While yesterday's free-fall in peripheral European bonds has moderated today, helped perhaps by a solid reception to the Spanish bond auction, pressure is still evident in the credit-default swaps market. Portugal's 5-year CDS is moving above 1000 bps today, which in the past has been an important threshold.
Even stronger than expected German industrial production data and the prospects of the ECB hike has proved insufficient to do more than stabilize the euro near 7-day lows and near the retracement objective of $1.4280. While there is additional support near $1.4235-40, a convincing break of the $1.4280 area could signal a move back toward $1.4100. A move now above $1.4350 would go a long way in helping boost sentiment.
Trichet's press conference could determine whether this happens. A rate hike is as done a deal as these things get; the key is that he will have to keep the door open to further normalization of monetary policy. Despite the economic slowing picked up by the recent PMI reports, monetary policy is still perceived to be accommodative, and the refi rate is still below the rate of inflation. The ECB's latest monthly bulletin highlighted the fact that excess capacity is being absorbed and the output gap is falling. Trichet needs to say that the ECB is "closely monitoring" inflation.
The ECB is hiking rates at the start of Q3. The next hike should be penciled in for November, the middle of Q4, as Draghi takes over. Of course, much could happen between then and now.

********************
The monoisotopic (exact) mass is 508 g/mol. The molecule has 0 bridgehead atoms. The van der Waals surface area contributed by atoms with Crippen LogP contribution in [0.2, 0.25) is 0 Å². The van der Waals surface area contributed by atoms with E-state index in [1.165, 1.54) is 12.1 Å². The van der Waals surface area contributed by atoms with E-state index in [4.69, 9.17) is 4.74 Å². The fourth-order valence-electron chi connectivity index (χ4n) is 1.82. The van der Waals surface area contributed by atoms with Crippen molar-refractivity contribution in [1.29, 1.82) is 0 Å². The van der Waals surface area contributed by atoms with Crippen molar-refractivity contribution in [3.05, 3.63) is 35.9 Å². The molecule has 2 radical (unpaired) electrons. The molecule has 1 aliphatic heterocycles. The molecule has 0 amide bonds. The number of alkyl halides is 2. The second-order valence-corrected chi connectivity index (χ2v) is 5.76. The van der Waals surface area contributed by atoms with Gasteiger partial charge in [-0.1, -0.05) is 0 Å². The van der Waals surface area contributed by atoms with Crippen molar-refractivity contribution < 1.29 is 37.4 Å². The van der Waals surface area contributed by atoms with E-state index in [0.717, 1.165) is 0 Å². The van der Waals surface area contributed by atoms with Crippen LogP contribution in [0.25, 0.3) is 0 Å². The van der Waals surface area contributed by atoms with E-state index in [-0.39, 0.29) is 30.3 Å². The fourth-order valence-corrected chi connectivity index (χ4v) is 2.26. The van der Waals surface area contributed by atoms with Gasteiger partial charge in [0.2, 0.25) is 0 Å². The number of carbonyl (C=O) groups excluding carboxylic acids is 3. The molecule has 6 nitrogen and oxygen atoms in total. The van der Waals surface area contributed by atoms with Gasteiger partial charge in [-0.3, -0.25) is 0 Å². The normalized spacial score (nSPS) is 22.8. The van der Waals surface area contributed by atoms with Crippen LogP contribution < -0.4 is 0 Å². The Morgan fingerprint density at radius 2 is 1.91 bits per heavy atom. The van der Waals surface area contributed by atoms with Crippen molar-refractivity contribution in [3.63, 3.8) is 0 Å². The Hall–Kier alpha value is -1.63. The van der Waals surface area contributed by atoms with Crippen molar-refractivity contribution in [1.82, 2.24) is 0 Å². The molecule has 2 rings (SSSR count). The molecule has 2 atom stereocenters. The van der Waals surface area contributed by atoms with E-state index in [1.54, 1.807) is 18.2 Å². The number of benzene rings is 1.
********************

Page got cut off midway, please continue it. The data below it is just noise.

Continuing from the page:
Neither the foreign exchange market nor the equity markets are making much hay from the positive growth impulses reported today. Japan reported stronger than expected machinery orders (+3.0%), the best in four months. This is more evidence that an economic recovery is taking hold. Australia reported stronger than expected jobs data. Hiring continues to appear strongest in the resource states. The implication is that the jobs data is consistent with the bifurcation of the Australian economy with the external sector still being bolstered by the favorable terms of trade shock.
The UK reported a slightly smaller than expected rise in May industrial production (0.9% vs 1.1%), but this disappointment reflects the mining/quarrying, not the manufacturing sector, which did exceptionally well. The 1.8% rise in UK manufacturing completely offsets the 1.6% decline in April. It is the strongest report since March 2010, but most likely cannot be sustained.
Germany also reported stronger than expected industrial production. The 1.2% rise in May offsets in full the revised 0.8% decline in April. Yet more recent data, like the PMI, warns that the German economy has stopped accelerating.
Disclosure: No positions